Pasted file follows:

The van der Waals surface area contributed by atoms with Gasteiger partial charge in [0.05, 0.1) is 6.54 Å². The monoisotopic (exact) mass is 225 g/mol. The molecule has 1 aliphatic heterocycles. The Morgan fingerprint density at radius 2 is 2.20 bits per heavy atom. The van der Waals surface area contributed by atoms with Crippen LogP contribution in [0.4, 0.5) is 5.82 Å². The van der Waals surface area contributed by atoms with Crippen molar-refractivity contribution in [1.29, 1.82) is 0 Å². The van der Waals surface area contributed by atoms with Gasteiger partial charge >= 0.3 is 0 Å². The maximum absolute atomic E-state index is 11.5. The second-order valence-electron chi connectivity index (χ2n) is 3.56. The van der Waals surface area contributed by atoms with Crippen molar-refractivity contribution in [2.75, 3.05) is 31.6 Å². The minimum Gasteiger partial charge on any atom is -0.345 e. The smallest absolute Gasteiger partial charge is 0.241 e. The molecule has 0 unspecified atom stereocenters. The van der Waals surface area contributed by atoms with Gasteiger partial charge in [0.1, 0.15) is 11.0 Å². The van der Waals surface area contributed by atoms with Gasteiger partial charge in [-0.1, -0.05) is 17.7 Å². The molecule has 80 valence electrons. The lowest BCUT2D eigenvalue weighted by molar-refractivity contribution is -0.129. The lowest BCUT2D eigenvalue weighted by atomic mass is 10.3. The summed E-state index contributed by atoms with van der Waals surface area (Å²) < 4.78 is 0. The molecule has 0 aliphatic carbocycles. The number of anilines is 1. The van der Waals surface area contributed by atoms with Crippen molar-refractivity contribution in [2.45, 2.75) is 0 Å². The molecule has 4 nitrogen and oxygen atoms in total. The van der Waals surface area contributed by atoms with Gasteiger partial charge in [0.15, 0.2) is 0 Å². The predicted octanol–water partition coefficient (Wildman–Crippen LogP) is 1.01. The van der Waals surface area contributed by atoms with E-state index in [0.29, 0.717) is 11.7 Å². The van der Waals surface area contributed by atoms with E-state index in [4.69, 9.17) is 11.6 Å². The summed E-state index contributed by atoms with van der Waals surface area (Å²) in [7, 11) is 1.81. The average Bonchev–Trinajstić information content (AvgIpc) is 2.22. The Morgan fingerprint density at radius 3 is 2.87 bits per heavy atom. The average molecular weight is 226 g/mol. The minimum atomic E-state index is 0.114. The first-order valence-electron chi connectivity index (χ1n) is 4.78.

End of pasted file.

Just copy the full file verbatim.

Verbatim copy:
The van der Waals surface area contributed by atoms with Gasteiger partial charge in [0.05, 0.1) is 6.54 Å². The monoisotopic (exact) mass is 225 g/mol. The molecule has 1 aliphatic heterocycles. The Morgan fingerprint density at radius 2 is 2.20 bits per heavy atom. The van der Waals surface area contributed by atoms with Crippen LogP contribution in [0.4, 0.5) is 5.82 Å². The van der Waals surface area contributed by atoms with Crippen molar-refractivity contribution in [1.29, 1.82) is 0 Å². The van der Waals surface area contributed by atoms with Gasteiger partial charge >= 0.3 is 0 Å². The maximum absolute atomic E-state index is 11.5. The second-order valence-electron chi connectivity index (χ2n) is 3.56. The van der Waals surface area contributed by atoms with Crippen molar-refractivity contribution in [2.75, 3.05) is 31.6 Å². The minimum Gasteiger partial charge on any atom is -0.345 e. The smallest absolute Gasteiger partial charge is 0.241 e. The molecule has 0 unspecified atom stereocenters. The van der Waals surface area contributed by atoms with Gasteiger partial charge in [0.1, 0.15) is 11.0 Å². The van der Waals surface area contributed by atoms with Gasteiger partial charge in [-0.1, -0.05) is 17.7 Å². The molecule has 80 valence electrons. The lowest BCUT2D eigenvalue weighted by molar-refractivity contribution is -0.129. The lowest BCUT2D eigenvalue weighted by atomic mass is 10.3. The summed E-state index contributed by atoms with van der Waals surface area (Å²) < 4.78 is 0. The molecule has 0 aliphatic carbocycles. The number of anilines is 1. The van der Waals surface area contributed by atoms with Crippen molar-refractivity contribution in [2.45, 2.75) is 0 Å². The molecule has 4 nitrogen and oxygen atoms in total. The van der Waals surface area contributed by atoms with Gasteiger partial charge in [0.15, 0.2) is 0 Å². The predicted octanol–water partition coefficient (Wildman–Crippen LogP) is 1.01. The van der Waals surface area contributed by atoms with E-state index in [0.29, 0.717) is 11.7 Å². The van der Waals surface area contributed by atoms with E-state index in [4.69, 9.17) is 11.6 Å². The summed E-state index contributed by atoms with van der Waals surface area (Å²) in [7, 11) is 1.81. The average Bonchev–Trinajstić information content (AvgIpc) is 2.22. The Morgan fingerprint density at radius 3 is 2.87 bits per heavy atom. The average molecular weight is 226 g/mol. The minimum atomic E-state index is 0.114. The first-order valence-electron chi connectivity index (χ1n) is 4.78.